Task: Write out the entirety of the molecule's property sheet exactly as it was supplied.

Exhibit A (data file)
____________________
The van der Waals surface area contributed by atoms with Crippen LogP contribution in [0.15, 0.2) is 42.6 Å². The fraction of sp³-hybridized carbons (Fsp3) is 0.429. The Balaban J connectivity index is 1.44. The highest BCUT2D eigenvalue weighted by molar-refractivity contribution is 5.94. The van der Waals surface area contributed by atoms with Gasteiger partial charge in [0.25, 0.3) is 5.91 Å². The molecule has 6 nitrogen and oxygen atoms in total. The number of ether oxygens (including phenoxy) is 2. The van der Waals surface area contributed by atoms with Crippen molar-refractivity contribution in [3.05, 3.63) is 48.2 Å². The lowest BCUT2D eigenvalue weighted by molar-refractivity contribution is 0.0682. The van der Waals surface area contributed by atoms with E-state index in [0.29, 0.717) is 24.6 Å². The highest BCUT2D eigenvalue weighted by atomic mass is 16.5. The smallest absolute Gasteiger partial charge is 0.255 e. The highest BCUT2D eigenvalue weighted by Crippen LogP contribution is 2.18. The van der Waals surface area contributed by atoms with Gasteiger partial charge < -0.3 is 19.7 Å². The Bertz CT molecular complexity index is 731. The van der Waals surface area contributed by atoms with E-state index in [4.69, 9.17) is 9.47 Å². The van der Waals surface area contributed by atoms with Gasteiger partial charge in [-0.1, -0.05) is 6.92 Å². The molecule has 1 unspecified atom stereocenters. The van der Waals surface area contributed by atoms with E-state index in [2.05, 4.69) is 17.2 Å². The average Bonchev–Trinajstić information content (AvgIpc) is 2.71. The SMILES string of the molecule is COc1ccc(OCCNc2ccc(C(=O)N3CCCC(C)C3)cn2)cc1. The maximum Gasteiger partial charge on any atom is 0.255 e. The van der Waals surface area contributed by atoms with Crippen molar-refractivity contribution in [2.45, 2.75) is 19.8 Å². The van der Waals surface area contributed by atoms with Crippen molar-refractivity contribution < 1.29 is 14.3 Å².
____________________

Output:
The van der Waals surface area contributed by atoms with Crippen LogP contribution in [0.15, 0.2) is 42.6 Å². The fraction of sp³-hybridized carbons (Fsp3) is 0.429. The Balaban J connectivity index is 1.44. The highest BCUT2D eigenvalue weighted by molar-refractivity contribution is 5.94. The van der Waals surface area contributed by atoms with Gasteiger partial charge in [0.25, 0.3) is 5.91 Å². The molecule has 6 nitrogen and oxygen atoms in total. The number of ether oxygens (including phenoxy) is 2. The van der Waals surface area contributed by atoms with Crippen molar-refractivity contribution in [3.05, 3.63) is 48.2 Å². The lowest BCUT2D eigenvalue weighted by molar-refractivity contribution is 0.0682. The van der Waals surface area contributed by atoms with E-state index in [0.29, 0.717) is 24.6 Å². The highest BCUT2D eigenvalue weighted by atomic mass is 16.5. The smallest absolute Gasteiger partial charge is 0.255 e. The highest BCUT2D eigenvalue weighted by Crippen LogP contribution is 2.18. The van der Waals surface area contributed by atoms with Gasteiger partial charge < -0.3 is 19.7 Å². The Bertz CT molecular complexity index is 731. The van der Waals surface area contributed by atoms with E-state index in [4.69, 9.17) is 9.47 Å². The van der Waals surface area contributed by atoms with Gasteiger partial charge in [-0.1, -0.05) is 6.92 Å². The molecule has 1 unspecified atom stereocenters. The van der Waals surface area contributed by atoms with E-state index in [2.05, 4.69) is 17.2 Å². The average Bonchev–Trinajstić information content (AvgIpc) is 2.71. The SMILES string of the molecule is COc1ccc(OCCNc2ccc(C(=O)N3CCCC(C)C3)cn2)cc1. The maximum Gasteiger partial charge on any atom is 0.255 e. The van der Waals surface area contributed by atoms with Crippen molar-refractivity contribution in [2.45, 2.75) is 19.8 Å². The van der Waals surface area contributed by atoms with Crippen molar-refractivity contribution < 1.29 is 14.3 Å².